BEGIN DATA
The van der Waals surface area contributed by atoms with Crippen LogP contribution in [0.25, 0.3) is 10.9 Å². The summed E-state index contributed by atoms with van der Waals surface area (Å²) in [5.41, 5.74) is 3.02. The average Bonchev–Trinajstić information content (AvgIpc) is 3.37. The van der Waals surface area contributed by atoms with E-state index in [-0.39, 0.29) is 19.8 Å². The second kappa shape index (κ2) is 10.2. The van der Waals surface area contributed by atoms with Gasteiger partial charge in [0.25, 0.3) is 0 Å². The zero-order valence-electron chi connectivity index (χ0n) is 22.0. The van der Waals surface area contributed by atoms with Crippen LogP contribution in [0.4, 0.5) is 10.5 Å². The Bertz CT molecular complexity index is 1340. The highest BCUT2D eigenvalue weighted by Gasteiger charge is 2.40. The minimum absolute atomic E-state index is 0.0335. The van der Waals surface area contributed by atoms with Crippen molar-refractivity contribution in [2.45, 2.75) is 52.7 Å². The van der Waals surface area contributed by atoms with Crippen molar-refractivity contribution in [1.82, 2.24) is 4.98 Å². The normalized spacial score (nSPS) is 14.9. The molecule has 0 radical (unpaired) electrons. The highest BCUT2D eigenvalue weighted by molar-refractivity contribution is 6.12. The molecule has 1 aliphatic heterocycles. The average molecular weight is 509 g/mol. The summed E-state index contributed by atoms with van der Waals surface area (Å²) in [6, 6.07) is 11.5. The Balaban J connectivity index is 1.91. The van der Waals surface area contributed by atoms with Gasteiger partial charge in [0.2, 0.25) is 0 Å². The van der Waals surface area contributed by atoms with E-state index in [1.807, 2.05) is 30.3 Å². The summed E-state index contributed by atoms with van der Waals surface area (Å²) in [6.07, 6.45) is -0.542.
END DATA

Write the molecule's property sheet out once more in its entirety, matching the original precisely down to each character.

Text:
The van der Waals surface area contributed by atoms with Crippen LogP contribution in [0.25, 0.3) is 10.9 Å². The summed E-state index contributed by atoms with van der Waals surface area (Å²) in [5.41, 5.74) is 3.02. The average Bonchev–Trinajstić information content (AvgIpc) is 3.37. The van der Waals surface area contributed by atoms with E-state index in [-0.39, 0.29) is 19.8 Å². The second kappa shape index (κ2) is 10.2. The van der Waals surface area contributed by atoms with Gasteiger partial charge in [0.25, 0.3) is 0 Å². The zero-order valence-electron chi connectivity index (χ0n) is 22.0. The van der Waals surface area contributed by atoms with Crippen LogP contribution in [0.4, 0.5) is 10.5 Å². The Bertz CT molecular complexity index is 1340. The highest BCUT2D eigenvalue weighted by Gasteiger charge is 2.40. The minimum absolute atomic E-state index is 0.0335. The van der Waals surface area contributed by atoms with Crippen molar-refractivity contribution in [2.45, 2.75) is 52.7 Å². The van der Waals surface area contributed by atoms with Crippen molar-refractivity contribution in [1.82, 2.24) is 4.98 Å². The normalized spacial score (nSPS) is 14.9. The molecule has 0 radical (unpaired) electrons. The highest BCUT2D eigenvalue weighted by molar-refractivity contribution is 6.12. The molecule has 1 aliphatic heterocycles. The average molecular weight is 509 g/mol. The summed E-state index contributed by atoms with van der Waals surface area (Å²) in [6, 6.07) is 11.5. The Balaban J connectivity index is 1.91. The van der Waals surface area contributed by atoms with Gasteiger partial charge in [0.2, 0.25) is 0 Å². The van der Waals surface area contributed by atoms with E-state index in [1.807, 2.05) is 30.3 Å². The summed E-state index contributed by atoms with van der Waals surface area (Å²) in [6.07, 6.45) is -0.542.